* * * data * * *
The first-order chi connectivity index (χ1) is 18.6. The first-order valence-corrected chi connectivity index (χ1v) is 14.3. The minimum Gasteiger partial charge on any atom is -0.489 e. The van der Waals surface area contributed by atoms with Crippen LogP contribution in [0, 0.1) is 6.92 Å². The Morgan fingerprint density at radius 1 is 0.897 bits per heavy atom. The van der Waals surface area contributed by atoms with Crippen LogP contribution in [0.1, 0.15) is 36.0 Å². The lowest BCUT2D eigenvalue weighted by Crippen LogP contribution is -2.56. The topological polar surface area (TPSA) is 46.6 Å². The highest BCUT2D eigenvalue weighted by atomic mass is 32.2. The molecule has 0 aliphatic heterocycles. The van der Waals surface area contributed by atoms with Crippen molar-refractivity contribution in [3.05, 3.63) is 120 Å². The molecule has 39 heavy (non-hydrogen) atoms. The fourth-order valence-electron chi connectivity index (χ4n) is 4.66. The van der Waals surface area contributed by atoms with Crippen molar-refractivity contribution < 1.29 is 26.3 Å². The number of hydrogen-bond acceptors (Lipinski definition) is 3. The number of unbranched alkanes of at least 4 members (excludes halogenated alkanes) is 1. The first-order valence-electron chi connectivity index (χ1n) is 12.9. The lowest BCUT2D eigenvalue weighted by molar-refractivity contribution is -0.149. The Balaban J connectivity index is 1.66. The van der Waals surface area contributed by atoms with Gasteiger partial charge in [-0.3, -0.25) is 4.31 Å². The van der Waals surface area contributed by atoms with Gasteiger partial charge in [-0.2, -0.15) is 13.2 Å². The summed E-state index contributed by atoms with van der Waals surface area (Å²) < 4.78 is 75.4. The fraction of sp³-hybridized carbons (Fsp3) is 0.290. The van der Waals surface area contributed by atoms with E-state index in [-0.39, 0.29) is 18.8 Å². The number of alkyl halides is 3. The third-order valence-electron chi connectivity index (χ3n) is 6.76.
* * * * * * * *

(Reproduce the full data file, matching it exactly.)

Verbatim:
The first-order chi connectivity index (χ1) is 18.6. The first-order valence-corrected chi connectivity index (χ1v) is 14.3. The minimum Gasteiger partial charge on any atom is -0.489 e. The van der Waals surface area contributed by atoms with Crippen LogP contribution in [0, 0.1) is 6.92 Å². The Morgan fingerprint density at radius 1 is 0.897 bits per heavy atom. The van der Waals surface area contributed by atoms with Crippen LogP contribution in [0.1, 0.15) is 36.0 Å². The lowest BCUT2D eigenvalue weighted by Crippen LogP contribution is -2.56. The topological polar surface area (TPSA) is 46.6 Å². The highest BCUT2D eigenvalue weighted by atomic mass is 32.2. The molecule has 0 aliphatic heterocycles. The van der Waals surface area contributed by atoms with Crippen molar-refractivity contribution in [3.05, 3.63) is 120 Å². The molecule has 39 heavy (non-hydrogen) atoms. The fourth-order valence-electron chi connectivity index (χ4n) is 4.66. The van der Waals surface area contributed by atoms with Crippen molar-refractivity contribution < 1.29 is 26.3 Å². The number of hydrogen-bond acceptors (Lipinski definition) is 3. The number of unbranched alkanes of at least 4 members (excludes halogenated alkanes) is 1. The first-order valence-electron chi connectivity index (χ1n) is 12.9. The lowest BCUT2D eigenvalue weighted by molar-refractivity contribution is -0.149. The Balaban J connectivity index is 1.66. The van der Waals surface area contributed by atoms with Gasteiger partial charge in [-0.3, -0.25) is 4.31 Å². The van der Waals surface area contributed by atoms with Gasteiger partial charge in [-0.2, -0.15) is 13.2 Å². The summed E-state index contributed by atoms with van der Waals surface area (Å²) < 4.78 is 75.4. The fraction of sp³-hybridized carbons (Fsp3) is 0.290. The van der Waals surface area contributed by atoms with E-state index in [-0.39, 0.29) is 18.8 Å². The number of alkyl halides is 3. The third-order valence-electron chi connectivity index (χ3n) is 6.76.